I’ll tag the full magazine feature I’m writing when it posts online. For now let’s just say that I had more than my moneys’ worth by the time The Scotch Plainsmen (DiNizio fronting a band of eight wonderful musicians) finished playing their Beatles set, which was Let It Be in its entirety –  including dialogue from the movie and cuts from the sessions. Two other bands had already performed, and a wonderful steak and pasta dinner accompanied by open bar was in full swing. Had that been it, I would have been satisfied that the drive and expense was well worth it.

But then The Grip Weeds blasted an explosive set featuring their new album (and Best of 2010 contender) Strange Change Machine.

And then the inimitable Graham Parker – voice, guitar playing and wit all in top form – played a career-spanning yet eclectic set that brought the packed house to its feet.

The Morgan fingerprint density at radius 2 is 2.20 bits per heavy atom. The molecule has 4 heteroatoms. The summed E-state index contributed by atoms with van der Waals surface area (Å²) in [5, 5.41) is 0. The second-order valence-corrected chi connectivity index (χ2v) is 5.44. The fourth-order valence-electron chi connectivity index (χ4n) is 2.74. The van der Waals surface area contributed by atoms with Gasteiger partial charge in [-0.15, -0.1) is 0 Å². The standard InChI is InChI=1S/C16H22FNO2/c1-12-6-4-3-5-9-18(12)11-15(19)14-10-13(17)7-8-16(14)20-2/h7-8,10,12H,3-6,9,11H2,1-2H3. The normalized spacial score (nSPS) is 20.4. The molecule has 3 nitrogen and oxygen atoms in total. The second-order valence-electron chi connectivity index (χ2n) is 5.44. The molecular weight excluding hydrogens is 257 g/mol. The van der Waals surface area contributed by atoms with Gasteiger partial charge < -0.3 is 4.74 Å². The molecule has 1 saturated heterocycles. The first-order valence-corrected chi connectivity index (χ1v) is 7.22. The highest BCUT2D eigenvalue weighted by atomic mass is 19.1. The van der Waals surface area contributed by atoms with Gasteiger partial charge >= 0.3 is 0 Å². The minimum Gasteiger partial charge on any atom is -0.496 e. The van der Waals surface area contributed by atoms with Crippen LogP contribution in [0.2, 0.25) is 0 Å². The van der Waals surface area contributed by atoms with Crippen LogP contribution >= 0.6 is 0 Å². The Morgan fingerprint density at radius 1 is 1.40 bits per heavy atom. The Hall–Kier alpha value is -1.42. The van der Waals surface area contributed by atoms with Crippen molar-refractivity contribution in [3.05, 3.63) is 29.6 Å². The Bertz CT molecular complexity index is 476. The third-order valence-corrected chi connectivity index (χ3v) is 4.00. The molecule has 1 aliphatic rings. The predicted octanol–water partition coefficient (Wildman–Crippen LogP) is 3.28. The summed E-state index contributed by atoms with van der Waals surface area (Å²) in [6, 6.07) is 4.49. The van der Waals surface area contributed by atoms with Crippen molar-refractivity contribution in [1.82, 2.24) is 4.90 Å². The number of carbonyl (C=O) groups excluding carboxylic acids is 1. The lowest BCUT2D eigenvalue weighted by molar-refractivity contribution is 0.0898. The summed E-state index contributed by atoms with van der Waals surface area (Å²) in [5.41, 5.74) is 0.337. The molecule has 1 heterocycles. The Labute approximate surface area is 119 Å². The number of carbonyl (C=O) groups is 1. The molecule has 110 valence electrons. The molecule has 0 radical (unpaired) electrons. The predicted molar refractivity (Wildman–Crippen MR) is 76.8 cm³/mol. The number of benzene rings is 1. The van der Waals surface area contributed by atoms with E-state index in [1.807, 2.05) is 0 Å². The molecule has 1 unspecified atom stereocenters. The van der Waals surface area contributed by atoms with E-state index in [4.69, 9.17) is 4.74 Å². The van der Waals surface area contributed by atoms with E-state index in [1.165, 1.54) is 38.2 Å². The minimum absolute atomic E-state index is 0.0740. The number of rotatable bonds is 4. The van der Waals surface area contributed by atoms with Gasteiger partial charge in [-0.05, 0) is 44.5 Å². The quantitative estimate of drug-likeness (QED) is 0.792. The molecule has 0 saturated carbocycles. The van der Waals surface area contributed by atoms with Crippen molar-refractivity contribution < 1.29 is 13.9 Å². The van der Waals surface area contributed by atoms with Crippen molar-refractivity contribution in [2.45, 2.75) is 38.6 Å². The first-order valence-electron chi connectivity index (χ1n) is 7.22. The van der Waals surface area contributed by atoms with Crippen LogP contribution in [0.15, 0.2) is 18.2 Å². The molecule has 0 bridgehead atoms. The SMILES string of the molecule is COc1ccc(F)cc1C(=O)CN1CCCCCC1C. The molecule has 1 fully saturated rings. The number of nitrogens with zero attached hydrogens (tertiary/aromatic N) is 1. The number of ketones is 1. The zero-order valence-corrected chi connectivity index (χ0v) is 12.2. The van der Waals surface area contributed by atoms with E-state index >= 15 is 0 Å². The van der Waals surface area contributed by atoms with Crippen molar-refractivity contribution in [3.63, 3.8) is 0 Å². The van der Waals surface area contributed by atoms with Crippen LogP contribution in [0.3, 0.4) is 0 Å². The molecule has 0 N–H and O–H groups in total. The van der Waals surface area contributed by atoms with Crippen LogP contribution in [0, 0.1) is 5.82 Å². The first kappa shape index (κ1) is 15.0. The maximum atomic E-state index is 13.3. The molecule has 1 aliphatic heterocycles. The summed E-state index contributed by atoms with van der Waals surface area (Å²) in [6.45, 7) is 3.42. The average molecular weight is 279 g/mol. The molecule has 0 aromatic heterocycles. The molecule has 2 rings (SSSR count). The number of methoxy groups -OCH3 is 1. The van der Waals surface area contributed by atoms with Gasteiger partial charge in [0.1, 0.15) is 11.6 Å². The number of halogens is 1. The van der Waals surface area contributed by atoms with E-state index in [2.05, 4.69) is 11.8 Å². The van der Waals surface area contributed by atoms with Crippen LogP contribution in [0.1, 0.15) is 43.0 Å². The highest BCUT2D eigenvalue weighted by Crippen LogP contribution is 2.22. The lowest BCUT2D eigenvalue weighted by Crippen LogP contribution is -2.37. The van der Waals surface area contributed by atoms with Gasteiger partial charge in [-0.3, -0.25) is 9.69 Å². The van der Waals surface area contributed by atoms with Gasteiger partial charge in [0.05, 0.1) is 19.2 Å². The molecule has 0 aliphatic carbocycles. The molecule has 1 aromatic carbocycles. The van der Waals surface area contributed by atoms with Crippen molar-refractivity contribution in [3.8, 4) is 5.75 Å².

And then The Smithereens – sounding fresh and vital – played a selction of their hits, a medley from their Tommy tribute album and a brand new song from the upcoming record before inviting Parker back onstage to recreate one of my favorite collaborative musical moments – “Behind The Wall of Sleep“. The evening was capped by a jam session with various group members jumping in and out.

Eight hours of great fun. Met one of the DJs from KFOG in San Francisco who was headed home to get his station manager to add a couple of these artists to their playlist. Ran into Reigning Sound organist Dave Amels who tipped me to the new project he and Greg Cartwright worked on, The Parting Gifts. And then Bill and I laughed our asses off all the way home listening to great comedy albums, none funnier than Jim Jefferies.

Pete Townsend was wrong. I’m glad I’m still here.

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New Album! Mondo Topless